Do you welcome the fact Francois Fillon topped that poll and could


face Marine Le Pen rather than Alain Juppe. Yes, he will be what France


needs. He is a reformer. The fact of France is the French state has not


had a balanced budget since 1974. No-one has really tried to tackle


that. You know, we have an immediate interest, in the prosperity of


France. They are friends and allies and prosperous neighbours make good


customer, I am cautiously optimistic, it threw up the result


that was needed. Do you think he can beat Marine Le Pen? I hope, so


because Marine Le Pen has set her face against any reform, apart from


what she says about migration and so on, she is also well to the left of


the socialist whence it comes to economics, she wants hiring pensions


and higher Social Security spending and so on, and we are separated by a


short stretch of water. France in economic collapse is bound to be bad


for us whereas recovering is good for us. Cat to the left of the


socialist whence it comes to economics, she wants hiring pensions


and higher Social Security spending and so on, and we are separated by a


short stretch of water. France in economic collapse is bound to be bad


for us whereas recovering is good for us. Cat Smith, do you think to


the left of the socialist whence it comes to economics, she wants hiring


pensions and higher Social Security spending and so on, and we are


separated by a short stretch of water. France in economic collapse


is bound to be bad for us whereas recovering is good for us. Cat


Smith, do you think a "Quick divorce account "Would be good for the UK?


It would be better to have a full two-year negotiation, I don't think


a quick divorce to use the quote would be necessarily the advantage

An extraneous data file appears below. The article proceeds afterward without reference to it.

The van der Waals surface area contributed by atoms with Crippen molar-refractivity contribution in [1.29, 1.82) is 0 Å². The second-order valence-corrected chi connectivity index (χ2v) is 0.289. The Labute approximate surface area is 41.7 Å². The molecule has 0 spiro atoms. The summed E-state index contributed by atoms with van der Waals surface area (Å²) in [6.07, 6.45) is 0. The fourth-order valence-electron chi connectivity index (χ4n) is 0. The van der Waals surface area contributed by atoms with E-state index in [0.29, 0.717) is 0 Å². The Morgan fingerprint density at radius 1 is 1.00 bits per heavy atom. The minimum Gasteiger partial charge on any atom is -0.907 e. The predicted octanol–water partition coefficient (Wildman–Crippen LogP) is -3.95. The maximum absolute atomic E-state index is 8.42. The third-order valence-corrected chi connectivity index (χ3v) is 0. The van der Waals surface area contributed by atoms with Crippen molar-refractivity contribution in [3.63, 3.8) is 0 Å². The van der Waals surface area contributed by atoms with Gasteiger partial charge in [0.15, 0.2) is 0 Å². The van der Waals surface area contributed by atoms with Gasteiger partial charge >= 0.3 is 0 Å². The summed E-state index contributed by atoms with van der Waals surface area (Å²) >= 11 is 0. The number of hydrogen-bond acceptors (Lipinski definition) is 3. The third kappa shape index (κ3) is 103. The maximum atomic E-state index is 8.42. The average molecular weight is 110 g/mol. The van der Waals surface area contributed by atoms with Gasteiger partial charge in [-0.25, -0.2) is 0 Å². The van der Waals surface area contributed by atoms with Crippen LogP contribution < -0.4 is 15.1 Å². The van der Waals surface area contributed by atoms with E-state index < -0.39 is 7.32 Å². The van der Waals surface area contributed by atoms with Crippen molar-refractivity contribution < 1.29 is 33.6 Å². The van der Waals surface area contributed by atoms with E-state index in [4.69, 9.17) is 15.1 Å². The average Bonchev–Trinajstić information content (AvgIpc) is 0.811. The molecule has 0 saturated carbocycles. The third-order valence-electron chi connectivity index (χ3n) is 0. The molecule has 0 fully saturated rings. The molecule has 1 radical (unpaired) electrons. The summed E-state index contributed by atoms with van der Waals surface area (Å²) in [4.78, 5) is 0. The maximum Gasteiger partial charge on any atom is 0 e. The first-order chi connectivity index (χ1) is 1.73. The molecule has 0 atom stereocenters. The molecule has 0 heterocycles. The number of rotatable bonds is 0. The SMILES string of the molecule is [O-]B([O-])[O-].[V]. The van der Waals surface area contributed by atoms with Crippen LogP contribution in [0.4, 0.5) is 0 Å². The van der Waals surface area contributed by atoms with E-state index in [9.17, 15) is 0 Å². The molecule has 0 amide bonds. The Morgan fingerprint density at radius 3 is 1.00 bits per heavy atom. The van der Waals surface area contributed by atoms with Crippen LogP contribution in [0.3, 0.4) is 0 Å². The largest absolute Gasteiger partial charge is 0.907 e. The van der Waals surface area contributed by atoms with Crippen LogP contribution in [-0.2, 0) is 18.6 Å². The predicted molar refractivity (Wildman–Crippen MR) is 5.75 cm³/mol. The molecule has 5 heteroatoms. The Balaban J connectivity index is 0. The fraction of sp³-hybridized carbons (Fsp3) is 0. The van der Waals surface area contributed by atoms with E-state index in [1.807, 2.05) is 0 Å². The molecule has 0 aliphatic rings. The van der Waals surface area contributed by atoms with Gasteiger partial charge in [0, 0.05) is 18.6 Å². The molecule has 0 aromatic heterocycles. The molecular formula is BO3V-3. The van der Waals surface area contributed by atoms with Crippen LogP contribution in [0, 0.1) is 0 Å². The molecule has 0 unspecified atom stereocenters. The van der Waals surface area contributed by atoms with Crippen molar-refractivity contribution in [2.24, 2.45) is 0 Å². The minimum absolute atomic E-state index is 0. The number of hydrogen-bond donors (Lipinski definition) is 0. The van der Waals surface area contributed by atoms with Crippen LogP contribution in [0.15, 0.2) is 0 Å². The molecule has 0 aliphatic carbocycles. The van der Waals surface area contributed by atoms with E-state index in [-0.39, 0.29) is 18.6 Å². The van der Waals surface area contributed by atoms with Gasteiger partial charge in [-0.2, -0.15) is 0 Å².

of the UK, what has been thrown up in the French elections is that this


is the time to not be an establishment candidate, I think


that the voters across western Europe are looking for outsiders and


people that are perceived to be not part of that political class.


Whoever is selected has a real fight on their hands. You think Marine Le


Pen has a good chance? I am afraid I think she has a very good chance and


we need the strongest candidate possible. She is not good news for


Europe. Who would be the strongest candidate possible? To be honest, I


don't know and I would like to back any candidate, that is for the


French to decide. The socialists don't seem to be in... They have


withdrawn. But the fact that Francois Fillon got a massive vote,


he won pretty much every region of Metropolitan France, suggested that


he does have some appeal. That is encunning. The primaries have had a


bad time since Donald Trump. So have referendums if you are the person


calling them. If we think of David Cameron, he lost his own referendum.


Do you think they are a good idea to put the sort of referendums that


Francois Fillon is suggesting? Of the people who call them. I am not


saying the right or wrong way. Referendums are a good idea. It is


better to trust people. In way you have made the point. Occasionally


politicians don't get the answer they want. Well that is healthy,


that is necessary in a system, so otherwise we have an o towards I can


with a tiny number get to decide everything. Countries that have


referendums and make the most use do well, at the top of list is


well, at the top of list is Switzerland.


The question for today is what appears on the cushions in


Or d) An embroidered image of the Mexican border?


At the end of the show Cat and Dan will give us the correct answer.


It's the Confederation of British Industry's annual


conference today in central London, and both Theresa May and Jeremy


The Prime Minister set out her stall to business leaders this morning,


and Jeremy Corbyn will appear in front of delegates later.


While previous Conservative leaders have sought to reduce state


intervention, Theresa May has made it clear she intends to, in her


So let's look at some of the business policies that have


been rolling off the Government's production line so far.


Today at the CBI, she offered business a "grand bargain",


proposing investment and tax cuts in exchange for help


dealing with the worst excesses of capitalism.


Mrs May said the Government is offering an industrial strategy


that will include an extra ?2 billion a year by 2020 to support


She also pledged to ensure that the corporation tax rate


But in return, she said business also needs to change and that